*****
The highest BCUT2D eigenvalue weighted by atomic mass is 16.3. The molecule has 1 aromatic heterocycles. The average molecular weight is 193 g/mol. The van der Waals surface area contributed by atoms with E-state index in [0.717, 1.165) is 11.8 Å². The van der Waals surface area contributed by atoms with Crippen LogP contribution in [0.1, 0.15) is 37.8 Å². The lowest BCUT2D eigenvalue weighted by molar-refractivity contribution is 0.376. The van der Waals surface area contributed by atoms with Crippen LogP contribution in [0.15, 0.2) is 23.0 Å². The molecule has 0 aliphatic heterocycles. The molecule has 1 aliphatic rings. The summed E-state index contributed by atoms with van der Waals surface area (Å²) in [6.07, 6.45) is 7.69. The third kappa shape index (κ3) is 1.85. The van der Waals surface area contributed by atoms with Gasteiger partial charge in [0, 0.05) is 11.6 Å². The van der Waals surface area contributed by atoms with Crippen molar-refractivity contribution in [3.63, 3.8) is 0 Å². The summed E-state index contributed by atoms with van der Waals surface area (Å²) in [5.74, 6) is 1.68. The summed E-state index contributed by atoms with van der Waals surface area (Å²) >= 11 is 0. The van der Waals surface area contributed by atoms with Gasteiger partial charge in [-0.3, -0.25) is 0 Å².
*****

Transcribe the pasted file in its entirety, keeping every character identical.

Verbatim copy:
The highest BCUT2D eigenvalue weighted by atomic mass is 16.3. The molecule has 1 aromatic heterocycles. The average molecular weight is 193 g/mol. The van der Waals surface area contributed by atoms with E-state index in [0.717, 1.165) is 11.8 Å². The van der Waals surface area contributed by atoms with Crippen LogP contribution in [0.1, 0.15) is 37.8 Å². The lowest BCUT2D eigenvalue weighted by molar-refractivity contribution is 0.376. The van der Waals surface area contributed by atoms with Crippen LogP contribution in [0.15, 0.2) is 23.0 Å². The molecule has 0 aliphatic heterocycles. The molecule has 1 aliphatic rings. The summed E-state index contributed by atoms with van der Waals surface area (Å²) in [6.07, 6.45) is 7.69. The third kappa shape index (κ3) is 1.85. The van der Waals surface area contributed by atoms with Gasteiger partial charge in [0, 0.05) is 11.6 Å². The van der Waals surface area contributed by atoms with Crippen molar-refractivity contribution in [3.63, 3.8) is 0 Å². The summed E-state index contributed by atoms with van der Waals surface area (Å²) in [5.74, 6) is 1.68. The summed E-state index contributed by atoms with van der Waals surface area (Å²) >= 11 is 0. The van der Waals surface area contributed by atoms with Gasteiger partial charge in [-0.3, -0.25) is 0 Å².